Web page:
Denver Post Capitol Bureau
Sunday, July 01, 2001 - Foil-lined underwear made popular by clever
thieves trying to outsmart detection devices will be banned in Colorado
under a law that takes effect today.
The law will make it a crime to make, sell or possess such detection-shielding
items, the latest rage in a thief's arsenal and one that costs retailers
and shoppers hundreds of thousands of dollars a year.
"We liken these devices to burglary tools," said Chris Howes,
vice president of the Colorado Retail Council. "If you're caught
in the store with them, it's obvious they're designed to shield anti-shoplifting
devices and you can be prosecuted even before anything is stolen."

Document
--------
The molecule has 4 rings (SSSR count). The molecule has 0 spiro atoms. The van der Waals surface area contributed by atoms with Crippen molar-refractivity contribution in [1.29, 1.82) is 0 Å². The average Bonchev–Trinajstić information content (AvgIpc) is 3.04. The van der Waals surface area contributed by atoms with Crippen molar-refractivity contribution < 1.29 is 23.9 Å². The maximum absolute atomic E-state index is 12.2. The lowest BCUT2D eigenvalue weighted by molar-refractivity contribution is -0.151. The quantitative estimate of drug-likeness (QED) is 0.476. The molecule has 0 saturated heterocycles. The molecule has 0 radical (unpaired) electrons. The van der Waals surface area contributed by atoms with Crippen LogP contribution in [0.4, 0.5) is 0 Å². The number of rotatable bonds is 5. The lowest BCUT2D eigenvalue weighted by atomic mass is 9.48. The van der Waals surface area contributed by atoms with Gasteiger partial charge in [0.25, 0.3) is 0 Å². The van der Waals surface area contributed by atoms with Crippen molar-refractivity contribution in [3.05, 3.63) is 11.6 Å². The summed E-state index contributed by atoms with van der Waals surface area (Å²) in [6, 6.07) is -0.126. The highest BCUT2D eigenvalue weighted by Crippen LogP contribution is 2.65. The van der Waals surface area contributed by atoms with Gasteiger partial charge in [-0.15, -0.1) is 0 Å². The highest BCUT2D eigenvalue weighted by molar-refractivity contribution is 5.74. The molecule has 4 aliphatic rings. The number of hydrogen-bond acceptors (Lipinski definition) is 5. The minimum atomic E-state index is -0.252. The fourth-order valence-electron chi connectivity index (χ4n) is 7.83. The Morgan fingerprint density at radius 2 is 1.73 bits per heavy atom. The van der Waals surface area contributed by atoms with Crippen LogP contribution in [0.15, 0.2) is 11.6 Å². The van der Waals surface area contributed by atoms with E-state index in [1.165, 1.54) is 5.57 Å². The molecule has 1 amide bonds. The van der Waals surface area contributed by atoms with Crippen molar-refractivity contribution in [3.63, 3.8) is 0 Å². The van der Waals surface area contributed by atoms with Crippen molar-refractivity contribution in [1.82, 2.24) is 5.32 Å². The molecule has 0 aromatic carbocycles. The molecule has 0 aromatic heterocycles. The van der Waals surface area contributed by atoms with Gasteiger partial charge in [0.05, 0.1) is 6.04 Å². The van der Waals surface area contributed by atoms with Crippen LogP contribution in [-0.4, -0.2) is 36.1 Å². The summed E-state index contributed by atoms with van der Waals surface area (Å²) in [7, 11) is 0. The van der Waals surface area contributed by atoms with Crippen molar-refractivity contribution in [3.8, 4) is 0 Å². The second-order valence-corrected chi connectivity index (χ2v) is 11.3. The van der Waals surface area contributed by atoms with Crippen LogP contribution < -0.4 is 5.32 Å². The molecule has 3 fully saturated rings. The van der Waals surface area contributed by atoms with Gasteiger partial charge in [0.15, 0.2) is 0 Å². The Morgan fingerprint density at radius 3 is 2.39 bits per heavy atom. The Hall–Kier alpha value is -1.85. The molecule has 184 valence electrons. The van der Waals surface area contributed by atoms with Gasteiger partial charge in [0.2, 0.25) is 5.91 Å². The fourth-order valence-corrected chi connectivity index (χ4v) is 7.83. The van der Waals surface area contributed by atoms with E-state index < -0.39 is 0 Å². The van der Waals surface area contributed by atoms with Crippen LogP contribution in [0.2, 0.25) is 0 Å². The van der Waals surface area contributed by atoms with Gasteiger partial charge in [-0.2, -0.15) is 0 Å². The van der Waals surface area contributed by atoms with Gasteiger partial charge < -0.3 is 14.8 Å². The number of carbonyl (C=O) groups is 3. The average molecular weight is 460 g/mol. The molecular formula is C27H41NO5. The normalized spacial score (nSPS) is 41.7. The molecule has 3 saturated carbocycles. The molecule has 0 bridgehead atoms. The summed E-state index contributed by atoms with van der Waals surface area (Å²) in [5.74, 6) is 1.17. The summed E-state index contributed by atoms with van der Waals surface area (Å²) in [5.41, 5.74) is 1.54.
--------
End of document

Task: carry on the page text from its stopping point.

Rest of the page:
The use of aluminum foil and duct tape to thwart store security monitors
is growing at an alarming rate in Colorado, according to the retail
council. The law will permit store security to stop people armed with
tape or foil if they believe there is an intent to steal.
"We call them iron pants" because of people who have been
caught with a full pair of aluminum trousers under their real ones,
said Sen. Stephanie Takis, D-Aurora, Senate sponsor of the legislation.
"Anyone who bothers to put those pants on are not doing it to cool
down. They're a theft tool, like a crowbar."
The foil renders useless those plastic anti-theft devices clamped onto
merchandise. Making, selling or possessing those foil devices would
be a misdemeanor punishable by six to 18 months in jail and fines ranging
from $500 to $5,000.